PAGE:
On Oct. 16, the Office of Transportation and Parking sent an email to all of the Lewis & Clark with a link to a Parking and Transportation survey.
“Every two years, the City of Portland requires us to measure our progress in reducing single occupancy vehicle trips to campus,” the email read.
Transportation and Parking Manager Joey Zayas, on behalf of the Department of Parking and Transportation, explained that this survey is critical for students to complete, as it provides data to ensure LC’s legal parking status within the City of Portland.
“The Lewis & Clark campus is zoned as a Campus Institutional 1 (CI1) land use under the City of Portland’s land use planning system. As a CI1 land use, we are required to have a Transportation Demand Management (TDM) plan. The plan requires LC to perform surveys for data-tracking purposes,” Zayas said. “LC has had a TDM since 1998, with requirements connected to certain key benchmarks.”
The survey will be around 25 questions and should take about five minutes to complete. While this is a regular administrative task and LC’s parking situation is not immediately threatened, it is still important that students do their part by filling out the survey to make sure it remains a non-issue.
“We have not had issues with response rates and have always exceeded our objectives. We do not anticipate any issues with hitting our objectives this year. But it is important to ensure our students respond because we are required to have a minimum 30% response rate,” Zayas said.
Even students who do not have a car on campus and are not concerned about parking should still take the survey, as the opinions of all are valuable in forming a comprehensive view of the campus transportation situation.
“It is important for students without vehicles to complete the survey. The survey is meant to capture how all members of our community get to school or work, including students who live on campus,” Zayas said.
“Your input is crucial and will play a key role in shaping goals and making improvements,” the email said.
Indeed, the Office of Parking and Transportation is always looking to evaluate and improve transportation options to better suit the community’s needs.
“I am eager to look for innovative ways of spearheading the parking challenges at Lewis & Clark College. LC and I share a commitment to sustainability. The TDM is a roadmap that re-envisions transportation and parking in an effort to ensure a more sustainable world for current and future LC students,” Zayas said. “One of my top priorities is to have more engagement with our community to share our progress, be open about challenges that we face, and not shying away from feedback.”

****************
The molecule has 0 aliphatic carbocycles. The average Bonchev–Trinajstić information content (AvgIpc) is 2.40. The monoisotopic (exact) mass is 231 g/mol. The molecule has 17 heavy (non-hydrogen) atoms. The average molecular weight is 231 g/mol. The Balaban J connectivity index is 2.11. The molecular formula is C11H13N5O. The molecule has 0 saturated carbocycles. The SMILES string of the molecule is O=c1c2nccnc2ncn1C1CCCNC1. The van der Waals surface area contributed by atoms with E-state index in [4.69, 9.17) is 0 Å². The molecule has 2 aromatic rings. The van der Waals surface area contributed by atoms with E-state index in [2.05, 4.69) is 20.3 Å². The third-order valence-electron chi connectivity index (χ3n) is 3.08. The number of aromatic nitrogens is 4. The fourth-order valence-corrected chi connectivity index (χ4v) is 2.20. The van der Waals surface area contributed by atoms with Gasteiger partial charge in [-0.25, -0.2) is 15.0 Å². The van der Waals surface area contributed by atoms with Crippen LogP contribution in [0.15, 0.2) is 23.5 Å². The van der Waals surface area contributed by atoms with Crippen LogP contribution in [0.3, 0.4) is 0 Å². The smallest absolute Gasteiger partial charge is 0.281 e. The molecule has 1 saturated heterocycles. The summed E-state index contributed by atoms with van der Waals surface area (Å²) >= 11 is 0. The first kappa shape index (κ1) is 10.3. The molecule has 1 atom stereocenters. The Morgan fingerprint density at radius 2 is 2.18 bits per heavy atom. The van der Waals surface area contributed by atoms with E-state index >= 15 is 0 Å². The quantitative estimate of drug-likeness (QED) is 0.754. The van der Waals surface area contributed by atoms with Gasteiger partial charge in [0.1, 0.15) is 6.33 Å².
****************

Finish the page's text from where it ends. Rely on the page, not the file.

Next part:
Students’ opinions have the potential to directly impact our transportation options.
“The TDM plan sets targets aimed at achieving the Portland Bureau of Transportation’s (PBOT) goals on climate change, reducing congestion and improving safety and livability,” Zayas said. “How we manage parking is just one part of the plan. Encouraging carpooling and the use of Tri-Met, subsidizing public transportation, providing the PioExpress shuttle, maintaining adequate bicycle parking and communicating regularly with adjacent neighborhoods are also key parts of the plan.”
Leila Diaz ’25 agrees with the TDM’s goal of reducing the number of cars on campus. She hopes the Office of Transportation and Parking will increase the convenience of the parking system while retaining the college’s natural beauty. Diaz recommends reducing the number of parking passes sold in order to lower the frequency of students from being unable to find spaces.
“My opinion on parking on campus is (that) it is very limited,” Diaz said. “However, … I like that we haven’t torn down a lot of the beautiful natural aspects of our campus to make room for more parking lots. I know that there is no cap on the parking passes that are sold and I do think this makes it significantly more difficult to find parking spaces. … The biggest thing is limiting the parking passes that are available to be sold, or limiting it to where only juniors and seniors can have cars on campus.”
JR Saling ’24, also voiced concerns about parking.
“Campus parking can be really hard because there’s so few spots, and they’re usually pretty far from your destination,” Saling said. “Even the handicapped spots are often multiple flights of stairs away from where you’re trying to get to. Especially with the removal of the Tri-Met bus lines and unreliability of the Pio, having a parking plan is really important. We definitely need more space on campus, and better accessibility.”
The Office of Parking and Transportation urges students to complete the survey by Oct. 27. Those who do so will be entered into a raffle to win a $10 Amazon gift card.